After an onslaught of coverage on the nameplate, Tesla has finally unveiled its new and improved Model S — the large ‘sedan’ that helped start the firm’s path to becoming an electric car powerhouse. And the Model X has inherited a series of updates, too.
The changes are mostly mild. Mostly. Each model comes with a revised front fascia with new vents on the corner flanks, but apart from that it’s largely indistinguishable on the outside from the outgoing model.
The main changes are to range capability. Tesla claims that its Long Range versions of the S and X are capable of 663km and 580km of range respectively, per full charge. These two models are the new entry level models offered to New Zealand customers.
Kiwis are also able to order both models in their performance flagship ‘Plaid’ variants. The Plaid Model S is capable of 628km of range, a 0–100km/h time of 2.1 seconds, and a top speed of 320km/h. The Plaid Model X, meanwhile, can drive 547km to a charge, and will hit 100km/h in 2.6 seconds on its way to a top speed of 262km/h.
Then at the top of the tree is the Plaid+, offered exclusively with the Model S as a rival for the Porsche Taycan line (and just about every performance car on the planet). It can travel more than 840km per charge, Tesla claims. Its top speed is unchanged, but its 0–100km/h time is under 2.1 seconds. Tesla claims it’ll complete a quarter-mile pass in under nine seconds, making it the quickest production car in the world in a straight line.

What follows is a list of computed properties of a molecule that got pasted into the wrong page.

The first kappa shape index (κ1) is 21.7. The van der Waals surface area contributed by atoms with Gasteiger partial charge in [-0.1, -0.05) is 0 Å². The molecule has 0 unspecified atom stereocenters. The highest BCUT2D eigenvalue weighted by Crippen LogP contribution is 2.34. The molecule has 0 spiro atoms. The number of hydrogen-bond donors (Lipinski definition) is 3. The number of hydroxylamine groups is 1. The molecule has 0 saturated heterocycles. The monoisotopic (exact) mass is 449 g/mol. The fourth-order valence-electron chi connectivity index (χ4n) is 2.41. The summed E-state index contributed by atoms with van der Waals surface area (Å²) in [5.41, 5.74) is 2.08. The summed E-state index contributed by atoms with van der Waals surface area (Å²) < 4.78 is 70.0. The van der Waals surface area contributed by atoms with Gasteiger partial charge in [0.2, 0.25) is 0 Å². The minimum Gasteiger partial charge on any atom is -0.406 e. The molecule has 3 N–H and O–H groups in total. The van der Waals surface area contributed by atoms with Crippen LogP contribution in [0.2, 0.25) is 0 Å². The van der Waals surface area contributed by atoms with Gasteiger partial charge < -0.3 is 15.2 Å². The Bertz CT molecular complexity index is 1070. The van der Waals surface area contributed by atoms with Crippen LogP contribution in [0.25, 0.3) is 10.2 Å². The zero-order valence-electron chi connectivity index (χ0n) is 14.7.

As previously reported, the Plaid+ comes with a local retail price of $257,900. The Long Range and standard Plaid versions of the Model S and Model X are priced at $159,990/$209,990 and $174,990/$209,990, respectively.
Perhaps the most discussed change on both models, though, is the introduction of a weird new steering wheel. The new Model S and X will use a flat-base steering wheel missing the top of its rim, having appeared to be fashioned along similar lines to wheels used in car racing and (maybe more likely) the wheel used in KITT, the autonomous talking car from ‘80s sitcom Knight Rider.
The wheel’s usability is likely to be a significant talking point as cars roll into showrooms. Those who have driven KITT replicas frequently note how difficult wheels of this fashion are to use, particularly when it comes to things like parallel parking and U-turns. The new wheel itself has no paddles or stalks attached, with only a few scroll-wheels on the thick spokes.
The wheel has somewhat overshadowed the other big change inside; a new landscape-orientated central screen which sits over the dashboard, instead of being portrait-mounted and integrated within the dashboard’s construction. The whole dashboard has been remodeled, evoking minimalist lines similar to those in the Model 3.
According to Tesla New Zealand’s online configurator, local deliveries of the new Model S and X will kick off in 2022.